Now, can we tell definitively from either the national or Massachusetts scores that centralized standards-and-accountability regimes don’t work? Nope. There are far too many variables involved in education, from child nutrition to the weather on test day, to make such a pronouncement. But we can say that those who are trying to sell us centralized control of education had also better not point to national scores, or scores in the sainted state of Massachusetts, as any kind of evidence that centralized standards-and testing works.

I’m not getting my hopes up.

The Census Asks Too Much

Everyone in America, I presume, has just received a letter from the U.S. Census Bureau urging us to fill out our Census forms. Seems like a very expensive way to tell us to watch for the form to arrive in the mail. But I’m particularly interested in why they say we should promptly fill out the form:

Your response is important. Results from the 2010 Census will be used to help each community get its fair share of [federal] government funds for highways, schools, health facilities, and many other programs you and your neighbors need. Without a complete, accurate census, your community may not receive its fair share.

Obviously this is a zero-sum game. If my neighbors and I all fill out the form, then you and your neighbors will get less from the common federal trough. But at least we’ll be getting our “fair share,” as the letter tells us twice in three sentences.

But where does the government get the authority to ask me my race, my age, and whether I have a mortgage? In fact, the Constitution authorizes the federal government to make an “actual enumeration” of the people in order to apportion seats in the House of Representatives. That’s all. Not to define and count us by race. Not to ask whether we’re homeowners or renters. Just to ask how many people live here, so they can apportion congressional seats.

I’m not interested in getting taxpayers around the country to pay for roads and schools and “many other programs” in my community. All the government needs to know from me is how many people live in my house. And I will tell them.

More on the census and the Constitution here.

Charters No Substitute for Private Innovation

I wrote about this private school in South Carolina last year. The Voice for School Choice has a new video highlighting the great work of the Eagle Military Academy, which works with many kids the public schools cannot or will not educate.

There’s a lot of talk lately about the transformative power of some charter schools, and it’s easy to lose sight of the fact that many secular and religious private schools have been saving kids all along with no public funds and little or no recognition from the elite opinion class.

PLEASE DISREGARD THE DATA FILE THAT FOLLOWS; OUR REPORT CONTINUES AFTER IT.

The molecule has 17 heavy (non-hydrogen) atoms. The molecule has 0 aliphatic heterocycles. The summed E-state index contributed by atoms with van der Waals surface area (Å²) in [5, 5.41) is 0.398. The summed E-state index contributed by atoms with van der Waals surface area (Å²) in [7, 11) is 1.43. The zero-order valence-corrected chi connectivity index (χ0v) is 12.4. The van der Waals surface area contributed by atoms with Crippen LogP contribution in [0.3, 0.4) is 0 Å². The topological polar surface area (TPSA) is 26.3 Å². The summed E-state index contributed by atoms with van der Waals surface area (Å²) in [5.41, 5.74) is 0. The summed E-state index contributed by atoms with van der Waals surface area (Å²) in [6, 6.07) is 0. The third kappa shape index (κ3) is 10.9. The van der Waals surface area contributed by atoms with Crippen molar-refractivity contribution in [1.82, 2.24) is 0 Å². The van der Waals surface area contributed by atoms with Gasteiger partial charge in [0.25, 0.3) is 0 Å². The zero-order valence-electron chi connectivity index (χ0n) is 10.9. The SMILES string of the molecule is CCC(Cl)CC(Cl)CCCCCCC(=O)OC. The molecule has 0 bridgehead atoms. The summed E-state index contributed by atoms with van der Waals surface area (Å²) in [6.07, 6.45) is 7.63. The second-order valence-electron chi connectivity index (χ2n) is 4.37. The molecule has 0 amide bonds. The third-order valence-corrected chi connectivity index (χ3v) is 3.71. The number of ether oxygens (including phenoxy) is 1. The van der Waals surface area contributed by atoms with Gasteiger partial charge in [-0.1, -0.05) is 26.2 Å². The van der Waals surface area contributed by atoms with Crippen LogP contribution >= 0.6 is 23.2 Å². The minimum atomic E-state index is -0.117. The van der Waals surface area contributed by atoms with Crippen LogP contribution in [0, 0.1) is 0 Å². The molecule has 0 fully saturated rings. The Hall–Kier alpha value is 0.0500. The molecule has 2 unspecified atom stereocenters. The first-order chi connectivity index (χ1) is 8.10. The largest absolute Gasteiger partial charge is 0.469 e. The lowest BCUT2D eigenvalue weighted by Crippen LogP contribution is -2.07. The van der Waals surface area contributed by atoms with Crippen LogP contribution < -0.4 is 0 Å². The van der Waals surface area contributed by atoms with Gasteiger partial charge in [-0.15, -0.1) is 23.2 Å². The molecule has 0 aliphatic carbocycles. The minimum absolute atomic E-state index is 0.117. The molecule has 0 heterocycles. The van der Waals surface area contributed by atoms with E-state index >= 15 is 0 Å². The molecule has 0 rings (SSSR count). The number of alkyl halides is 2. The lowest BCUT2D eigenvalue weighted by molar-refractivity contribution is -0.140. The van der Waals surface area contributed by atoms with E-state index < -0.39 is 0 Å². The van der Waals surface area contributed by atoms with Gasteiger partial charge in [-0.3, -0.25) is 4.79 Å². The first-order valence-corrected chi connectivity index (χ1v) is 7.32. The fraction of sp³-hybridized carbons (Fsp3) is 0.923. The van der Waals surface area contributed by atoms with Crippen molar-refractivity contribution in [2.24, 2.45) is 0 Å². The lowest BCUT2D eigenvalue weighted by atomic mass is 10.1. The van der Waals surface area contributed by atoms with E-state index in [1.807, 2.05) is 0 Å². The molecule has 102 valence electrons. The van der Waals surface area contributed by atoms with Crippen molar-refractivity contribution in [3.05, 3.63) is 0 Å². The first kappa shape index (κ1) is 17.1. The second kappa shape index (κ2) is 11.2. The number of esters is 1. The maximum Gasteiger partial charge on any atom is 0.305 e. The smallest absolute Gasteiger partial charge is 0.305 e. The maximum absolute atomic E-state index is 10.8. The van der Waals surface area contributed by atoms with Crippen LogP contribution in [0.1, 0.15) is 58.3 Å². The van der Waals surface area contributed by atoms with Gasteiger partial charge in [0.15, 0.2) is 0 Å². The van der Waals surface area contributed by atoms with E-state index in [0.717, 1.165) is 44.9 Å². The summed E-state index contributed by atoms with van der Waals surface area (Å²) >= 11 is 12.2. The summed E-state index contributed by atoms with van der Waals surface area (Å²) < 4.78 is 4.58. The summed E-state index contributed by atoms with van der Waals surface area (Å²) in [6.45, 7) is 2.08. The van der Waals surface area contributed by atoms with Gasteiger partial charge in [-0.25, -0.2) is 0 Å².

We need to open up choice to these schools as well, not just public charter schools that cannot provide the breadth and depth of experiences offered by private schools.

Public charter schools are no substitute for full school choice through education tax credits.

How the Washington Post Covers Education

Yesterday, the president proposed yet another big increase in federal education spending. The Washington Post quoted ”senior White House officials” as saying that the spending would boost “the nation’s long-term economic health.”

I sent the story’s authors a blog post laying out the evidence that higher government spending hasn’t raised student achievement, and that if you don’t boost achievement, you don’t accelerate economic growth.

Today, there is an updated version of the original WaPo story. It no longer mentions the stated goal of the spending increase. It doesn’t mention that boosting gov’t spending has failed to raise achievement, and so will fail to help the economy.

But it does cite a single non-government source for comment on the president’s plan: the Committee for Education Funding. The Committee is described by the Post as “prominent education advocates,” and as an organization that “represents dozens of education groups.”

Here’s how the CEF itself measures its accomplishments: “The… Committee [has] been very successful in championing the cause of increasing federal educational investment. Through strong advocacy… [it has] won bipartisan support for over $100 billion in increased federal education investment over the last five years.” Its members, if you haven’t guessed already, include virtually every public school employee organization you can name, including, of course, the national teachers unions.

That’s the source, the one source, the Washington Post asked to weigh in on a new federal education spending gambit.

I asked the author of the revised version of the story to comment for this blog post. At the time of this writing, I’ve received no response.